After years of hearing happy talk and fantasy based reality on a daily basis from the current resident of the White House, and demonization of Bush's political opponents, we are offered a choice. More of that snide, politically calculating condescension and meaningless happy talk which has been a very prominent feature of McCain and Clinton over the last several days, or an honest perspective. It is particularly notable when that honesty is regarding an obvious truth, yet the Clinton/McCain camps act like Obama has been caught on tape cursing out a nun.

We can choose to continue to be talked to like little children who our leaders expect will throw a tantrum if we aren't coddled and cooed at. Or we can learn to live with, if not appreciate, it when someone says something that honestly reflects upon us, warts and all, while searching for the best way forward.

One other thing Hillary would do well to recognize is that she should be appealing to Democrats in order to get the Democratic nomination. Echoing McCain may not be the best way forward. Besides, Democrats in particular are bitter, and for good cause. We have watched our treasury be looted by the wealthiest among us, we have seen the constitution trashed and we have seen the nation taken to war based upon lies. We have seen our government officially condone the torture of captives for the first time in our nations history. We have witnessed the spoiling of the Justice Department perverting our legal system for political power. We have watched this nation dragged down the tubes by an abomination of a President and his Republican toadies in Congress. We have been tarred as unpatriotic, spiritually dead and pro-terrorist. We had our President impeached for a personal transgression which seems positively silly in comparison to the Bush criminal enterprise, and we fought for President Clinton's very political survival against those and many other unfair attacks. Just try telling us that the Clintons were not bitter during and immediately following impeachment, and they should have been. Bitterness has it's place.

So your freaking right that many many Democrats are bitter, and Hillary's happy talk just reminds us of the smarmy condescending self righteous attitude which we have come to find so irksome! Following the recent attacks on Obama, the only thing Clinton has going for her in comparison to the last 7 years is her ability to complete an entire sentence coherently.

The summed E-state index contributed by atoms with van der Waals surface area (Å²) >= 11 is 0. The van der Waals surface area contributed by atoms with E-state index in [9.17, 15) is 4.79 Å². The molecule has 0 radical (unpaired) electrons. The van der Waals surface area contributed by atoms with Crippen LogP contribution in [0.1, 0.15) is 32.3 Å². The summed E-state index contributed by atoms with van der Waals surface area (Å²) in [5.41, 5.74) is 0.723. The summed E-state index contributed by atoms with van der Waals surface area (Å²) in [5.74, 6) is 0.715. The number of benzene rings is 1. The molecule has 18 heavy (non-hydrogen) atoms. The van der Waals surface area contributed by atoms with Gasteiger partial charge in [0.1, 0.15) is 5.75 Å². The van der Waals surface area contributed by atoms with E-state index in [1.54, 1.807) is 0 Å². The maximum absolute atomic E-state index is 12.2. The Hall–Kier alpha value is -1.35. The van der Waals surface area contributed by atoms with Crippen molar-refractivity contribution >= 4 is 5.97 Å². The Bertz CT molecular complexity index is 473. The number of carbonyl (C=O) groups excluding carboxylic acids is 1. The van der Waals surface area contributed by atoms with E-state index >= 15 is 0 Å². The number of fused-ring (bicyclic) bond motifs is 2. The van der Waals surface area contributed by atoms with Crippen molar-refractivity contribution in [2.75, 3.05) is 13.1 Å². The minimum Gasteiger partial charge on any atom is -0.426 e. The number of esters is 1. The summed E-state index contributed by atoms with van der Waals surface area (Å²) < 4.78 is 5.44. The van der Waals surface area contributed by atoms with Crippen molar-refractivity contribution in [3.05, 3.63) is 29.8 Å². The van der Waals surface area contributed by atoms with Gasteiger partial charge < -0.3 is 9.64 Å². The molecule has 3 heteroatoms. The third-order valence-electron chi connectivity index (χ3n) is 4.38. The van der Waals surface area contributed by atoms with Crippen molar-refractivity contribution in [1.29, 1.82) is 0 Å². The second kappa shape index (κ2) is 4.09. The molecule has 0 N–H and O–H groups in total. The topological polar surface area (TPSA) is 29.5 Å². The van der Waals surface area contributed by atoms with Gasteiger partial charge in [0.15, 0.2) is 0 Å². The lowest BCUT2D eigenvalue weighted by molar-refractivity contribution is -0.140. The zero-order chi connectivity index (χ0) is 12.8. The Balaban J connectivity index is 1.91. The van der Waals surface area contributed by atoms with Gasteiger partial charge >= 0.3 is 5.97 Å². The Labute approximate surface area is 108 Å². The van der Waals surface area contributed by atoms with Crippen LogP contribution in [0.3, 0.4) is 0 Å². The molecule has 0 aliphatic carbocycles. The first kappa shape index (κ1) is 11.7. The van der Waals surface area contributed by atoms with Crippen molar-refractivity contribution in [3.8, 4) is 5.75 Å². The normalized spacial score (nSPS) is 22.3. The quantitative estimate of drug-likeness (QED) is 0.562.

Am I, and millions just like me bitter? You bet!

Friday, April 11, 2008

Here's Your Answer Hillary, With Some Flavor Added

Brendan Loy, who blogs as the Irish Trojan In Tennessee, has written the perfect response to the recent hubbub from the Clinton camp surrounding the Michigan/Florida early vote controversy. Loy quotes Clinton wondering why the Democratic party can't reach a decision on this matter, and his reply may be best paraphrased as saying, 'but this has been decided, and the Clinton camp helped decide it, only changing their tune when it became apparent that they needed to have the Mi/Fl results despite the rules breaking'.

Let me be so bold as to expand a bit on this stellar reply by Loy. It is clear that the Clinton camp is trying to break the rules for their own benefit on this issue, and until they decided to make this an issue the matter had been settled. But in making such a huge issue out of these two states the Clinton campaign shows an eagerness to attack the putative nominee of the Democratic party in a way which reflects very poorly upon Senator Clinton's loyalty to her party if she is not the nominee. In fact, in the quote which Loy bases his post upon, this willingness to split the Democratic party and provide assistance to the Republican nominee is self evident. Here is that quote:
"I really don’t understand why the Republican Party very clearly decided what they were going to do [about the Florida and Michigan delegations], and the Democratic Party can’t decide."
By saying this, Clinton blatantly pronounces that she favors the Republican party over the Democratic party regarding an issue which she has harped on for months. In fact she is telling us that Republicans are doing the right thing in counting votes, whereas Democrats are acting wrongly by disenfranchising voters. Time and again, Clinton has cast this as an issue which is fundamental to American democracy. Quite honestly I object to the tone of Senator Clinton as she denounces the Democratic party while upholding the example of the Republican party on an issue which she then paints as crucial to the fall election.

This quote is hardly the first time that Hillary or her shrillagates have crossed this line either. For months they have warned of the loss of the general election as Florida and Michigan voters decide to punish the Democrats, throwing those states to McCain and insuring that he wins, should the Democratic party follow the rules everyone agreed upon. In fact Senator Clinton has been very direct in accusing Senator Obama of wanting to suppress votes. Just yesterday she said: